We can understand why Nebuchadnezzar would be disturbed by such a dream. What did it all mean? Daniel explained (2:36–45): Nebuchadnezzar’s kingdom was represented by the head of gold (2:37), to be followed by an inferior kingdom of silver, and a third of bronze (2:39), and then a fourth kingdom, represented by the iron and clay (2:40–43). Daniel spent more time on this fourth kingdom than on the other three, as it seemed to be especially fierce: “just as iron crushes and smashes everything, it [= the fourth kingdom] shall crush and shatter all these [= the previous kingdoms?]” (2:40). But the fierceness of this fourth kingdom was not the full story, for two reasons: (1) the iron was mixed with clay, and (2) it was going to get a taste of its own medicine, since it was also about to get crushed.
Without thinking right now about the details of this statue, let’s try to get an overall picture of the dream and its meaning. The statue represents human kingdoms. The statue has a head of gold and feet with an iron-clay mix, which—as Daniel says—don’t actually mix (2:43). The statue looks good on top, but if you look at its foundation, you’ll see that it’s very unstable. There’s no way that this statue is going to be able to stand very long, not with a foundation like that. And since the statue represents human kingdoms, at least part of the message would seem to be that human kingdoms are, by their very nature, unstable, subject to decay, impressive at the beginning (head of gold) but they always topple over because of their precarious foundation.
And the other major element of the dream is the rock that becomes a mountain, but not before destroying the statue, the representation of human kingdoms. This rock-become-mountain represents God’s kingdom, which will not suffer the same fate as the human kingdoms; it “shall never be destroyed” (2:44). (You can’t have a much better foundation than a mountain has.) Moreover, “it shall crush all these kingdoms and bring them to an end.” Human rule is replaced by God’s rule.
The main point is that Nebuchadnezzar is not in control. He may be the head of gold, but he was put there by “the God of heaven” (2:37). Human kingdoms will come to an end and God’s kingdom will be all in all.
What Are the Kingdoms?
I’m not sure it really matters. I’m not sure we’re supposed to take guesses at which was the silver kingdom, and which was the bronze, and which the iron-clay kingdom. I think the point is probably not about identifying the human kingdoms intended by the statue and thereby predicting the timing of the kingdom of God, but rather perceiving that human kingdoms succeed one another, humans often interpret the days we’re living in as worse than a bygone era (and thus the metals of the statue decrease in value), and that God’s kingdom will render all human kingdoms irrelevant. I suspect that the same point would be made if the statue had five or six or seven sections, or only three. In other words, “four” is not really the point of the dream.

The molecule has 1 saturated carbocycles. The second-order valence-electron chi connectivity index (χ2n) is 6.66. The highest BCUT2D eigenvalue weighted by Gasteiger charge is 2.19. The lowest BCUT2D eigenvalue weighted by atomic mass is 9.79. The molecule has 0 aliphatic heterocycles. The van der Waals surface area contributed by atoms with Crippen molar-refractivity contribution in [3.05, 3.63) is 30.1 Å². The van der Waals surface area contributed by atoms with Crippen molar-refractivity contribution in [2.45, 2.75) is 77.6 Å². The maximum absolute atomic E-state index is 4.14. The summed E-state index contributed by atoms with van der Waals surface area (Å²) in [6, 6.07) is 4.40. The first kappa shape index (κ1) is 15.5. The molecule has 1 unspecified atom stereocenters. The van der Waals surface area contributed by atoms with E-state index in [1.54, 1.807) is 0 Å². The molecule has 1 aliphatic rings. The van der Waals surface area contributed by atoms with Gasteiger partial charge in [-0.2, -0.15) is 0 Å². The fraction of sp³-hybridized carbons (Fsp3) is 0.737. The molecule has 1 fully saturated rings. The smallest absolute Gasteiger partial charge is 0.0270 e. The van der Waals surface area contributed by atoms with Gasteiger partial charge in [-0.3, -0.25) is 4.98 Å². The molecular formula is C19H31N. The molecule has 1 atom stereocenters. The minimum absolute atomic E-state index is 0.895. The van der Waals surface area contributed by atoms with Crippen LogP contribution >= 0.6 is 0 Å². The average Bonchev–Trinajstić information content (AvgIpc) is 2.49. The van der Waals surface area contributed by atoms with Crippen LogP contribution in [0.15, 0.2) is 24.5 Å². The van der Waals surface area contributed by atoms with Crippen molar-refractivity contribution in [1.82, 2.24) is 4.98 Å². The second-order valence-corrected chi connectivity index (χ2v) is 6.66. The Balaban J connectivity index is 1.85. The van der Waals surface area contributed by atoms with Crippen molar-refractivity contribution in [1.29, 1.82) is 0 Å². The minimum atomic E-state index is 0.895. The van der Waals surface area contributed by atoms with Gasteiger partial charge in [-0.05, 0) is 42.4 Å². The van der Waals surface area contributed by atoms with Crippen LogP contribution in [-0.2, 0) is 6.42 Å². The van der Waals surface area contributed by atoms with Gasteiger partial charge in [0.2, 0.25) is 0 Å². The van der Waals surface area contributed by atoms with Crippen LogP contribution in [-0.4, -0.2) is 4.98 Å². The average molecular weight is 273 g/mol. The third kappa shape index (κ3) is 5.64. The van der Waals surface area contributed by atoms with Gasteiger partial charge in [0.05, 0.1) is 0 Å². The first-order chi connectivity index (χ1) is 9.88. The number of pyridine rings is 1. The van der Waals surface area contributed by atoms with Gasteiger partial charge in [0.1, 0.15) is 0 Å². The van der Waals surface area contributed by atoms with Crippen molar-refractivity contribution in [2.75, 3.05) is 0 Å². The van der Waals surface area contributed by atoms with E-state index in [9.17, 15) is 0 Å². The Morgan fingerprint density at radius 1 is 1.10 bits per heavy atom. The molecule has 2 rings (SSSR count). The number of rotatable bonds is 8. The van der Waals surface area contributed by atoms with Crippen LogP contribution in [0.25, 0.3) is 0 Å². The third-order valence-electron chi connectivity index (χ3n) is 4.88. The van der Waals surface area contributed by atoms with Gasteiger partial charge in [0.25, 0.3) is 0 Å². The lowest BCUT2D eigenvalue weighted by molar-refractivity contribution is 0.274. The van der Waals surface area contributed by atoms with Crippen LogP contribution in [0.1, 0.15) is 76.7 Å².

My view is a minority view. Most interpreters throughout the ages, and still today, want to identify the four kingdoms. Daniel 7 is also relevant here, since it has a vision of four beasts, which also correspond to four kingdoms, and everybody admits that whatever the four kingdoms represent in Daniel 2, they are the same in Daniel 7.
Ancient historians did have an idea that kingdom succeeded kingdom. I’ve collected some of those comments here. The eighth-century BC Greek poet Hesiod already wrote about declining ages of humanity.
The traditional view is that the kingdoms represented by Nebuchadnezzar’s statue are Babylon, Medo-Persia, Macedonia (Alexander the Great), and Rome. The idea that Rome is the fourth kingdom works well with a particular view of the establishment of God’s kingdom “in the days of those kings” (2:44). If you identify God’s kingdom with the church, and since the church was established in the days of the Roman empire, then the fourth kingdom is Rome. On the other hand, another ancient view that is favored by most modern scholars is that the four kingdoms are Babylon, Media, Persia, and Macedonia.2 The sequence would agree with the sequence of kingdoms in some other ancient sources (see again here), and the Book of Daniel in some other places definitely shows a marked interest in the kingdom of the Macedonians, e.g., all the stuff about the “king of the north” and the “king of the south” in Daniel 11. From that vantage point, it would make good sense for the Macedonians to be the fourth kingdom.
To reiterate, I think these interpretations might be pressing the details too far. It makes sense to me to say that the dream indicates that in the midst of unstable human rule, God will establish his kingdom.
And in the days of those kings the God of heaven will set up a kingdom that shall never be destroyed, nor shall this kingdom be left to another people. It shall crush all these kingdoms and bring them to an end, and it shall stand forever.Daniel 2:44